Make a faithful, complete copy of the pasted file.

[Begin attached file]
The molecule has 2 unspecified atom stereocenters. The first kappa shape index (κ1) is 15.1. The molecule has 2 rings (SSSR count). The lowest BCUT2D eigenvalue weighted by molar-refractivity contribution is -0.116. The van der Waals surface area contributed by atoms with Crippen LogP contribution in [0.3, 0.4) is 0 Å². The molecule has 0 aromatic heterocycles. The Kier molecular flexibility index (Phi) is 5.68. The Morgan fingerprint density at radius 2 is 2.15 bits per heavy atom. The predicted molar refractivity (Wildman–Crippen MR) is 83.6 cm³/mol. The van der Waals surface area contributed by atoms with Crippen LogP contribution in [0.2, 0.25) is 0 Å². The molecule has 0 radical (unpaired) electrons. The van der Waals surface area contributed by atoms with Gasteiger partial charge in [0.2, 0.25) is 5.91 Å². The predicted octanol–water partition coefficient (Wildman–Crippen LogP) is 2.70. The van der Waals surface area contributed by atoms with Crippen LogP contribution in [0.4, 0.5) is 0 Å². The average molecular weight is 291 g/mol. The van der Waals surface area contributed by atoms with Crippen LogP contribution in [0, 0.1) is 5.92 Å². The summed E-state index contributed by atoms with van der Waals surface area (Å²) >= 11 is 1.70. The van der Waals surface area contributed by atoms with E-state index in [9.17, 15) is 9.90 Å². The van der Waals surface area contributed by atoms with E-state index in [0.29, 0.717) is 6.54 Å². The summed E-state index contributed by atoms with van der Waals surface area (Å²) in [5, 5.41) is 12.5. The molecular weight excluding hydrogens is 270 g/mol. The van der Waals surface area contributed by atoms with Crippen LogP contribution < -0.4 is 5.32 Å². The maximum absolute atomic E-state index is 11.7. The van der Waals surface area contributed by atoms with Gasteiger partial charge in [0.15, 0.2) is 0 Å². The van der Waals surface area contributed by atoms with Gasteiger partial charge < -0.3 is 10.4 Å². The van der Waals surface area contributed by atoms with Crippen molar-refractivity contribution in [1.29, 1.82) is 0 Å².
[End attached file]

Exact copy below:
The molecule has 2 unspecified atom stereocenters. The first kappa shape index (κ1) is 15.1. The molecule has 2 rings (SSSR count). The lowest BCUT2D eigenvalue weighted by molar-refractivity contribution is -0.116. The van der Waals surface area contributed by atoms with Crippen LogP contribution in [0.3, 0.4) is 0 Å². The molecule has 0 aromatic heterocycles. The Kier molecular flexibility index (Phi) is 5.68. The Morgan fingerprint density at radius 2 is 2.15 bits per heavy atom. The predicted molar refractivity (Wildman–Crippen MR) is 83.6 cm³/mol. The van der Waals surface area contributed by atoms with Crippen LogP contribution in [0.2, 0.25) is 0 Å². The molecule has 0 radical (unpaired) electrons. The van der Waals surface area contributed by atoms with Gasteiger partial charge in [0.2, 0.25) is 5.91 Å². The predicted octanol–water partition coefficient (Wildman–Crippen LogP) is 2.70. The van der Waals surface area contributed by atoms with Crippen LogP contribution in [0.4, 0.5) is 0 Å². The average molecular weight is 291 g/mol. The van der Waals surface area contributed by atoms with Crippen LogP contribution in [0, 0.1) is 5.92 Å². The summed E-state index contributed by atoms with van der Waals surface area (Å²) >= 11 is 1.70. The van der Waals surface area contributed by atoms with E-state index in [9.17, 15) is 9.90 Å². The van der Waals surface area contributed by atoms with E-state index in [0.29, 0.717) is 6.54 Å². The summed E-state index contributed by atoms with van der Waals surface area (Å²) in [5, 5.41) is 12.5. The molecular weight excluding hydrogens is 270 g/mol. The van der Waals surface area contributed by atoms with Crippen LogP contribution < -0.4 is 5.32 Å². The maximum absolute atomic E-state index is 11.7. The van der Waals surface area contributed by atoms with Gasteiger partial charge in [0.15, 0.2) is 0 Å². The van der Waals surface area contributed by atoms with Gasteiger partial charge < -0.3 is 10.4 Å². The van der Waals surface area contributed by atoms with Crippen molar-refractivity contribution in [1.29, 1.82) is 0 Å².